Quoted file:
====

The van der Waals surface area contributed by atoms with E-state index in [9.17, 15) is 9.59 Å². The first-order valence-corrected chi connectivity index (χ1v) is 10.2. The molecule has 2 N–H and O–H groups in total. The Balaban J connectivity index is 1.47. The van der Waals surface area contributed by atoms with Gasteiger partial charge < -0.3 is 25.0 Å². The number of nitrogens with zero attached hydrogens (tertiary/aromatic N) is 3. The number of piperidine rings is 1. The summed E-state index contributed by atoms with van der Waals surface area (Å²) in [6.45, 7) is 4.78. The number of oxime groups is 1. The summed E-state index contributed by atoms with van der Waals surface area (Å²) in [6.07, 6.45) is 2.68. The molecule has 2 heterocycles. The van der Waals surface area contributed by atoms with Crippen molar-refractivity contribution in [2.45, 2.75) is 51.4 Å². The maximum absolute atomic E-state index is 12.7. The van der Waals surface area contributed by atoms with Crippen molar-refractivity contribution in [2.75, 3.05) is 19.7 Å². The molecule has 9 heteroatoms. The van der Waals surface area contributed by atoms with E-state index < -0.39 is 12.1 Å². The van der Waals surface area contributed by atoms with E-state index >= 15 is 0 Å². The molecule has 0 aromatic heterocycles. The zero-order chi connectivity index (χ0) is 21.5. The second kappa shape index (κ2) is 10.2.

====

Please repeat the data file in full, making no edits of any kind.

The van der Waals surface area contributed by atoms with E-state index in [9.17, 15) is 9.59 Å². The first-order valence-corrected chi connectivity index (χ1v) is 10.2. The molecule has 2 N–H and O–H groups in total. The Balaban J connectivity index is 1.47. The van der Waals surface area contributed by atoms with Gasteiger partial charge < -0.3 is 25.0 Å². The number of nitrogens with zero attached hydrogens (tertiary/aromatic N) is 3. The number of piperidine rings is 1. The summed E-state index contributed by atoms with van der Waals surface area (Å²) in [6.45, 7) is 4.78. The number of oxime groups is 1. The summed E-state index contributed by atoms with van der Waals surface area (Å²) in [6.07, 6.45) is 2.68. The molecule has 2 heterocycles. The van der Waals surface area contributed by atoms with Crippen molar-refractivity contribution in [2.45, 2.75) is 51.4 Å². The maximum absolute atomic E-state index is 12.7. The van der Waals surface area contributed by atoms with Crippen molar-refractivity contribution in [2.75, 3.05) is 19.7 Å². The molecule has 9 heteroatoms. The van der Waals surface area contributed by atoms with E-state index < -0.39 is 12.1 Å². The van der Waals surface area contributed by atoms with E-state index >= 15 is 0 Å². The molecule has 0 aromatic heterocycles. The zero-order chi connectivity index (χ0) is 21.5. The second kappa shape index (κ2) is 10.2.